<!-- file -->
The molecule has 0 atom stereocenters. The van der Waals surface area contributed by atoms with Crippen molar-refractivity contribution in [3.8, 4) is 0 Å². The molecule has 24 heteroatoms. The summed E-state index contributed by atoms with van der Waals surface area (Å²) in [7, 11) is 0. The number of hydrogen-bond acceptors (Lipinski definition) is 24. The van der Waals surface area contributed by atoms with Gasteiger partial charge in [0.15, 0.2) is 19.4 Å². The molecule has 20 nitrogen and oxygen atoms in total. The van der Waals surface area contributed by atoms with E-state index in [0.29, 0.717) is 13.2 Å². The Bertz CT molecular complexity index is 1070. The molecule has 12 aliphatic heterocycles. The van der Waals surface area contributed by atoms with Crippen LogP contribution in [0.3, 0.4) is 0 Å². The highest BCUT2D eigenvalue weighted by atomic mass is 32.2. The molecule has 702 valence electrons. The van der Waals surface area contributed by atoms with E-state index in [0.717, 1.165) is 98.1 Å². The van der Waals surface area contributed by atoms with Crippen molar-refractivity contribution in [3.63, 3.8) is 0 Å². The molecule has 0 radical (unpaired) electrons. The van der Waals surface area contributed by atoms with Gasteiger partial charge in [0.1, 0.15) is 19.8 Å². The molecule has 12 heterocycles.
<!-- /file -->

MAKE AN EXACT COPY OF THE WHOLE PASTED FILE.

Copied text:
The molecule has 0 atom stereocenters. The van der Waals surface area contributed by atoms with Crippen molar-refractivity contribution in [3.8, 4) is 0 Å². The molecule has 24 heteroatoms. The summed E-state index contributed by atoms with van der Waals surface area (Å²) in [7, 11) is 0. The number of hydrogen-bond acceptors (Lipinski definition) is 24. The van der Waals surface area contributed by atoms with Gasteiger partial charge in [0.15, 0.2) is 19.4 Å². The molecule has 20 nitrogen and oxygen atoms in total. The van der Waals surface area contributed by atoms with E-state index in [0.29, 0.717) is 13.2 Å². The Bertz CT molecular complexity index is 1070. The molecule has 12 aliphatic heterocycles. The van der Waals surface area contributed by atoms with Crippen LogP contribution in [0.3, 0.4) is 0 Å². The highest BCUT2D eigenvalue weighted by atomic mass is 32.2. The molecule has 702 valence electrons. The van der Waals surface area contributed by atoms with E-state index in [0.717, 1.165) is 98.1 Å². The van der Waals surface area contributed by atoms with Crippen molar-refractivity contribution in [3.63, 3.8) is 0 Å². The molecule has 0 radical (unpaired) electrons. The van der Waals surface area contributed by atoms with Gasteiger partial charge in [0.1, 0.15) is 19.8 Å². The molecule has 12 heterocycles.